• Most market rentals suitable to a student budget, do not come with in-suite laundry. You have to use a Laundromat (pay per each wash) or share your landlord’s washer at a pre-determined time (usually once a week). This also applies to most homestays.
  • You pay for your own internet at market rentals.

Settling in Vancouver steps: Open up a bank account
By Uriel Mont

Banks

There are many banking institutions in Vancouver. Typically, you’ll need Chequing and Savings accounts for your day-to-day spending. When you visit the bank, ask them about their Student Promotions. Some may have special discounts and deals at various stores for students.

Chequing Account: Shop, pay bills, send, and receive money, withdraw money from the ATM, and use your Debit card with this account.

Savings Account: This account allows you to loan money to the bank with an interest rate. As a result, your saved value increases overtime. Different banks have different rules and limits to this account.

Optional: You can apply to receive a credit card. Most banks will give students credit cards if they have proof of enrollment to an institution.

Top 5 Banks in Vancouver

RBC Royal Bank

  • $0 monthly fee
  • RBC rewards
  • RBC Mobile – Student Edition
  • Open until 5 pm weekdays, 4 pm Saturdays.

TD Canada Trust

  • Most branches in Canada
  • $0 monthly fee
  • TD MySpend: track spending
  • 25 Chequing transactions per month
  • Open until 6 pm weekdays, and 4 pm Saturdays.

Scotiabank

  • $0 monthly fee
  • Post-secondary students only
  • 4 Free movies when you open an account
  • Open until 4 pm weekdays and Saturdays.

BMO

  • Oldest bank in Canada
  • $0 monthly fee
  • Earn up to $125 cash back (credit)
  • 25 transactions per month
  • Open until 5 pm weekdays, 4 pm Saturdays.

CIBC

  • $0 monthly fee
  • 4 ½ years account length
  • Unlimited transactions
  • Open until 5 pm weekdays, 4 pm Saturdays.

Please note that weekend hours may change depending on the branch location.

Other Banks in Vancouver

Coast Capital Savings

Vancity

HSBC


Sending Money Internationally

There are cheaper alternatives to traditional WIRE Transfers via your bank. See the alternatives below and compare fees to determine the one that suits your needs:

PayPal

TransferWise

World Remit

Western Union


By Olia Danilevich

Opening an Investment Account as a Student

An investment account is different from a savings account. Typically, your savings account has a low interest rate (you earn very little) and your bank allows you to withdraw money from your savings account any time.

In contrary, a Certificate of Deposit (CD) offered by banks has a premium (high) interest rate in exchange to keeping your money for a previously agreed upon period. Usually, this predetermined period can be 6 months or more. A CD investment is one of the safest saving methods available; the return does not reduce or fluctuate.

Pros

  • Higher interest rate (compared to a savings account)
  • Rate of return is not risky and predictable
  • Provincially regulated if opened with a credit union

Cons

  • Money can’t be withdrawn before maturity without a penalty
  • Does not earn as much as stocks overtime
  • Rate of return is fixed even if the interest rates increase (during the term)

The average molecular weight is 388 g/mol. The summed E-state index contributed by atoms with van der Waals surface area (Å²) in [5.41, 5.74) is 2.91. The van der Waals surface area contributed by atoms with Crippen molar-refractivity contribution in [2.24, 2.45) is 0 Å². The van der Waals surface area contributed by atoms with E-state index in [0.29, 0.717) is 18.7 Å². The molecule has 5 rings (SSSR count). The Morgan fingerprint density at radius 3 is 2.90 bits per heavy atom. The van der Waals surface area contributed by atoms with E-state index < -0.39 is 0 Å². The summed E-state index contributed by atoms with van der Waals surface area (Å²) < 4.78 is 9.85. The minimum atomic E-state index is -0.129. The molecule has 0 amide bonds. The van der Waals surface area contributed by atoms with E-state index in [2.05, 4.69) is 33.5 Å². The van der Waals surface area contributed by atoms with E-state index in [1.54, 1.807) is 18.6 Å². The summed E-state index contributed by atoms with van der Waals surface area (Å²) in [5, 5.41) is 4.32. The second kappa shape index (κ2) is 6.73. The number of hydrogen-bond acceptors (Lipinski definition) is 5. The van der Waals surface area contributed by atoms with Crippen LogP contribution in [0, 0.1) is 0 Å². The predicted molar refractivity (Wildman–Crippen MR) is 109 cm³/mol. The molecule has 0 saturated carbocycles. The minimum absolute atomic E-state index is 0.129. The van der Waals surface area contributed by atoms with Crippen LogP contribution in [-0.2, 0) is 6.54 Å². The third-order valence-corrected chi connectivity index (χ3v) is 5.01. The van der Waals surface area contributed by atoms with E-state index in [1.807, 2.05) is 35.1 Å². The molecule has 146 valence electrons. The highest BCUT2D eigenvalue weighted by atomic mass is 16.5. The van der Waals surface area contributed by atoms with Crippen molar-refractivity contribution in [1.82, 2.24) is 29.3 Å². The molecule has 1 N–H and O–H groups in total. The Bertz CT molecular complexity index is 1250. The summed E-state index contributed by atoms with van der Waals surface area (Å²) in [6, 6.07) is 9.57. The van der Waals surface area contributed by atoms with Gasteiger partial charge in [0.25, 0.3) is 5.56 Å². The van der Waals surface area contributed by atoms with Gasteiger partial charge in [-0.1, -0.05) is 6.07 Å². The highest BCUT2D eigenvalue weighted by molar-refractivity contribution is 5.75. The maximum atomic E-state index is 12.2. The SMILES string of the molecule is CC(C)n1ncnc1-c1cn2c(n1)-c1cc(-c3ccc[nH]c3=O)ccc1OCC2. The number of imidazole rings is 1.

(For more info)


By Pixabay

Investing in Bitcoin in Canada

Cryptocurrency transactions (like Bitcoin) provide a cheap and secure way to transfer and invest money.  First, you need to exchange real money for cryptocurrency. While it may be riskier compared to CD (explained above), cryptocurrency can also win bigger. You can begin trading cryptocurrency by signing up with one of the platforms listed below, and trade real world currency to virtual currency (cryptocurrency).

Top 5 Cryptocurrency Platforms

PlatformUser Experience Level
CoinsmartAdvanced
Wealthsimple CryptoBeginner
NDAXBeginner 
BitbuyAdvanced

IMPORTANT NOTE: Remember that means you must file your taxes for your cryptocurrency investment return. This means you must show your return of investment as additional income.


By Silvie Lindemann

Getting a Phone Number and Internet

Even if you are planning to stay in Canada short term, it may be difficult to communicate with people around you using the phone plan from your home country. You can purchase a new Canadian SIM Card to communicate with your friends in Canada.

Cell Phone Providers Near GEC VIVA

Freedom Mobile – 116 Davie St

Fido – 1191 Robson St

Koodo – 700 W Georgia St

Virgin – 700 W Georgia St

Rogers – 601 Robson St

Telus – 510 Georgia St

Cell Phone Providers Near GEC Pearson & Marine Gateway

Rogers – 492 SW Marine Dr

Freedom Mobile – 6243 Fraser St

Lucky Mobile – 6446 Fraser St

Cell Phone Providers Near GEC Burnaby

Kodoo – 4567 Lougheed Hwy

Fido – 102 E 1st Ave

Chatr – 1641 Commercial Dr

Our Partner: We partnered with PhoneBox to set up Canadian phone plans for our international residents. SIM cards can ship to your home country or any GEC residence, and the local number can be provided when entering the border. Phone plans start at $35 per month.

Internet: Most wireless providers also offer internet and TV packages, as well as special deals for students. Your apartment at GEC already includes free high-speed internet. However, feel free check out deals from your cell phone provider if you are looking for different options.


By Pixabay

The Largest Telecom Providers in Canada

  • Rogers Communications: With 10,274,00 subscribers as of 2016, Rogers is the largest telecom provider in Canada. Rogers also owns Fido and Chatr Wireless, which offer cheaper alternatives for students.
  • Tellus: As of 2016, Tellus had 8,600,000 subscribers, becoming the second largest telecom provider in Canada. Tellus was the first telecom provider that offered the Dual Cell technology.
  • Bell Canada: Third largest telecom provider that has 8 million subscribers as of 2016.  Bell has a 4G LTE Wireless technology, and according to Bell, they have the largest network of data.

Why is internet so expensive in Canada?